South Africa was where the new Omicron variant was first identified and cases there have taken off rapidly.

This is starting to be seen in other countries, and the World Health Organization (WHO) says it is “spreading at a rate we have not seen with any previous variant”.

What else can we learn from the South African experience?

Does Omicron cause milder disease?
Data on hospital admissions for Covid in South Africa show them rising quite sharply in all provinces.

But they are not going up as fast as you would expect given the number of cases Fewer patients currently need oxygen and ventilators, and they are in hospital for shorter periods.

Discovery Health, a major health provider there, calculated adults infected early in the Omicron outbreak were roughly 30% less likely to be admitted to hospital than those infected in South Africa’s first wave.

Senior South African scientists say this doesn’t show the variant itself is milder, though.

Chart showing the third and fourth waves in South Africa
The big difference from previous waves is the rate of vaccination and natural immunity in the population.

Although either two doses of vaccine or a previous infection appear much less effective at stopping people from catching the Omicron variant, they still seem to provide protection against severe illness.

Dr Vicky Baillie, a senior scientist at Chris Hani Baragwanath hospital in Johannesburg, said the lower rates of hospital treatment were probably because of people having greater immunity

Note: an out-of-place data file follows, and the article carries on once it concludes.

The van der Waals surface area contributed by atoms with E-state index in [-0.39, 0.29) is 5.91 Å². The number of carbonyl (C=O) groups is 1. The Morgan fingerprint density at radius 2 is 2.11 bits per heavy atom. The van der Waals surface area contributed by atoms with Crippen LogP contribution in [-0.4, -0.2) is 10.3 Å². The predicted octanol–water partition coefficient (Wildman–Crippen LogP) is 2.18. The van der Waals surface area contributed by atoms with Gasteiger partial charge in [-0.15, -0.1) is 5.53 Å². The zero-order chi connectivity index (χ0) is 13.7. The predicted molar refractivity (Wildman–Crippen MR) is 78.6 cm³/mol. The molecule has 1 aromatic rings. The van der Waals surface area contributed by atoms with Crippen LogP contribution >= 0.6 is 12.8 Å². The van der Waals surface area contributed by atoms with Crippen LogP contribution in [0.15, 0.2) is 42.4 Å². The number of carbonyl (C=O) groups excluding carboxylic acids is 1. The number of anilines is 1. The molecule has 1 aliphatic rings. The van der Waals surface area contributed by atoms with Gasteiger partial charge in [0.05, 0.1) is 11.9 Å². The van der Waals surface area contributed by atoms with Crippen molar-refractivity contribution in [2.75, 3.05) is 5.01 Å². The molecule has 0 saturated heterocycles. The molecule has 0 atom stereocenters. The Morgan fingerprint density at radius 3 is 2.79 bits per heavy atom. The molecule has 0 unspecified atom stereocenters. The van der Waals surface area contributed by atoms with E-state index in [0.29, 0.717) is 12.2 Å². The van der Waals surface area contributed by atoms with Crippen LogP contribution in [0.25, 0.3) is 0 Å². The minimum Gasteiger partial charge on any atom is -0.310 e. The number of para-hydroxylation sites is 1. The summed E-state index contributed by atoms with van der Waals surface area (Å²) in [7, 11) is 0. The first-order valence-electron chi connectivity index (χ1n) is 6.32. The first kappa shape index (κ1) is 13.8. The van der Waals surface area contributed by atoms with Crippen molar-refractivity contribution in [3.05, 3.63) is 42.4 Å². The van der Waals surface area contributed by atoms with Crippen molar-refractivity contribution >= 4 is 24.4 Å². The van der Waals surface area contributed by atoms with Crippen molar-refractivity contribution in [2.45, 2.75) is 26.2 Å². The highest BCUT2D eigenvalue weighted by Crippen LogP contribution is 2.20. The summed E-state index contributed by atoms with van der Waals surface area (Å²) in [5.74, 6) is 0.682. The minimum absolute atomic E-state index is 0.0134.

“There’s no evidence it’s a less virulent mutation,” she said.

Early data suggests Omicron leads to fewer hospital admissions than in previous waves
The WHO warns that the data suggesting the variant could be milder could also be skewed by the fact that numbers in hospitals are small, and most of those admitted are under the age of 40 – so at lower risk of falling seriously ill.

They may be in hospital for other reasons – but South African hospitals test everyone who is admitted, so pick up a lot of mild cases.

It could also be because over-60s in South Africa are much more likely than the average population there to be vaccinated, protecting them against severe disease.

And South Africa has a young population, with a median age of 27.6 years compared with 40.4 in the UK for example – so its experience of Omicron may not be the same as countries with older populations. Are more children getting?

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